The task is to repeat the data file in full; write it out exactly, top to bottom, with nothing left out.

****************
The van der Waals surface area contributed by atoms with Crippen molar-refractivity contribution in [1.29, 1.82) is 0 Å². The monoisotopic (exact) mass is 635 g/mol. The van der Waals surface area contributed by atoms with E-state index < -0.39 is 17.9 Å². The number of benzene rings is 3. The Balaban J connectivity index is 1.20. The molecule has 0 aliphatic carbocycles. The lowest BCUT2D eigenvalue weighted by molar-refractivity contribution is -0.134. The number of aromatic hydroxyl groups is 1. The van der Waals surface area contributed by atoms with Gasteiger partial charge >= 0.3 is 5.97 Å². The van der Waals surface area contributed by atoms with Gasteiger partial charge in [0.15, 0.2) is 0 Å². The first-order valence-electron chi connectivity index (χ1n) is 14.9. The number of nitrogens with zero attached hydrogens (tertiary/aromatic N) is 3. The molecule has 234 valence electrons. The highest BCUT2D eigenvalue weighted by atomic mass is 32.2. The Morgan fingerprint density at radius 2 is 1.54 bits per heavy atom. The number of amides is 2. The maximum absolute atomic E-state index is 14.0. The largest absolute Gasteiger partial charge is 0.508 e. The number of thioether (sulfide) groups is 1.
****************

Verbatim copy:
The van der Waals surface area contributed by atoms with Crippen molar-refractivity contribution in [1.29, 1.82) is 0 Å². The monoisotopic (exact) mass is 635 g/mol. The van der Waals surface area contributed by atoms with E-state index < -0.39 is 17.9 Å². The number of benzene rings is 3. The Balaban J connectivity index is 1.20. The molecule has 0 aliphatic carbocycles. The lowest BCUT2D eigenvalue weighted by molar-refractivity contribution is -0.134. The number of aromatic hydroxyl groups is 1. The van der Waals surface area contributed by atoms with Gasteiger partial charge >= 0.3 is 5.97 Å². The van der Waals surface area contributed by atoms with Gasteiger partial charge in [0.15, 0.2) is 0 Å². The first-order valence-electron chi connectivity index (χ1n) is 14.9. The number of nitrogens with zero attached hydrogens (tertiary/aromatic N) is 3. The molecule has 234 valence electrons. The highest BCUT2D eigenvalue weighted by atomic mass is 32.2. The Morgan fingerprint density at radius 2 is 1.54 bits per heavy atom. The number of amides is 2. The maximum absolute atomic E-state index is 14.0. The largest absolute Gasteiger partial charge is 0.508 e. The number of thioether (sulfide) groups is 1.